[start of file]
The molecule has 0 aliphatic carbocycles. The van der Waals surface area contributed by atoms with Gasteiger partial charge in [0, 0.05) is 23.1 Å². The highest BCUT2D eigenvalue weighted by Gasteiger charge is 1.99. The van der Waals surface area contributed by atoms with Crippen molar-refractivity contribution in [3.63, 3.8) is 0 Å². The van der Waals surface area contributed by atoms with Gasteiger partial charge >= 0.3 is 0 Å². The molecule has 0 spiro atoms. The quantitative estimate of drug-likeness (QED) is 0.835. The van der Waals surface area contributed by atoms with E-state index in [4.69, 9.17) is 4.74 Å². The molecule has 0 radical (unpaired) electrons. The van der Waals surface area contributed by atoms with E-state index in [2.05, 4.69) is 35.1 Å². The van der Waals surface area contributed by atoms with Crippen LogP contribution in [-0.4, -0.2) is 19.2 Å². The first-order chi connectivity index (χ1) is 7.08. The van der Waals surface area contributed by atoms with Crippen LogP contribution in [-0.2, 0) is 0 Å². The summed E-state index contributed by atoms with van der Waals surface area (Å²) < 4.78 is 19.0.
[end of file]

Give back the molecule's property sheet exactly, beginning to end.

The molecule has 0 aliphatic carbocycles. The van der Waals surface area contributed by atoms with Gasteiger partial charge in [0, 0.05) is 23.1 Å². The highest BCUT2D eigenvalue weighted by Gasteiger charge is 1.99. The van der Waals surface area contributed by atoms with Crippen molar-refractivity contribution in [3.63, 3.8) is 0 Å². The van der Waals surface area contributed by atoms with Gasteiger partial charge >= 0.3 is 0 Å². The molecule has 0 spiro atoms. The quantitative estimate of drug-likeness (QED) is 0.835. The van der Waals surface area contributed by atoms with E-state index in [4.69, 9.17) is 4.74 Å². The molecule has 0 radical (unpaired) electrons. The van der Waals surface area contributed by atoms with E-state index in [2.05, 4.69) is 35.1 Å². The van der Waals surface area contributed by atoms with Crippen LogP contribution in [-0.4, -0.2) is 19.2 Å². The first-order chi connectivity index (χ1) is 7.08. The van der Waals surface area contributed by atoms with Crippen LogP contribution in [-0.2, 0) is 0 Å². The summed E-state index contributed by atoms with van der Waals surface area (Å²) < 4.78 is 19.0.